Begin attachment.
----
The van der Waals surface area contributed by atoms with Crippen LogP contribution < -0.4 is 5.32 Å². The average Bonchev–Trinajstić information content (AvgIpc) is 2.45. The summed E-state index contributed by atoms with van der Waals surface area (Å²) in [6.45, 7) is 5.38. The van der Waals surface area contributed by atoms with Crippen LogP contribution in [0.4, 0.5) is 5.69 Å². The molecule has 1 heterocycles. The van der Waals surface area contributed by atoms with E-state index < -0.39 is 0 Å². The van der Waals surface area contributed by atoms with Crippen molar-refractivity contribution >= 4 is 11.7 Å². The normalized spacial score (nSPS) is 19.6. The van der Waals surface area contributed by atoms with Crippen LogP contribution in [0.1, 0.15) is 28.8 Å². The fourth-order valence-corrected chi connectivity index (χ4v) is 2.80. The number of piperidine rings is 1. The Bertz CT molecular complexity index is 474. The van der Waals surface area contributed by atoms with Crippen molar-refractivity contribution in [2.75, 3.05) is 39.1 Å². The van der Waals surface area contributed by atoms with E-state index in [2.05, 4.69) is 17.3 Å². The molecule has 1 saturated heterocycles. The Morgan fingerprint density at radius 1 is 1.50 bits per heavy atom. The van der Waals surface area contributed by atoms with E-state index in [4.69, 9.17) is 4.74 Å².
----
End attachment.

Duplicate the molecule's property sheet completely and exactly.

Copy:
The van der Waals surface area contributed by atoms with Crippen LogP contribution < -0.4 is 5.32 Å². The average Bonchev–Trinajstić information content (AvgIpc) is 2.45. The summed E-state index contributed by atoms with van der Waals surface area (Å²) in [6.45, 7) is 5.38. The van der Waals surface area contributed by atoms with Crippen LogP contribution in [0.4, 0.5) is 5.69 Å². The molecule has 1 heterocycles. The van der Waals surface area contributed by atoms with E-state index < -0.39 is 0 Å². The van der Waals surface area contributed by atoms with Crippen molar-refractivity contribution >= 4 is 11.7 Å². The normalized spacial score (nSPS) is 19.6. The van der Waals surface area contributed by atoms with Crippen LogP contribution in [0.1, 0.15) is 28.8 Å². The fourth-order valence-corrected chi connectivity index (χ4v) is 2.80. The number of piperidine rings is 1. The Bertz CT molecular complexity index is 474. The van der Waals surface area contributed by atoms with Crippen molar-refractivity contribution in [2.75, 3.05) is 39.1 Å². The van der Waals surface area contributed by atoms with E-state index in [2.05, 4.69) is 17.3 Å². The molecule has 1 saturated heterocycles. The Morgan fingerprint density at radius 1 is 1.50 bits per heavy atom. The van der Waals surface area contributed by atoms with E-state index in [4.69, 9.17) is 4.74 Å².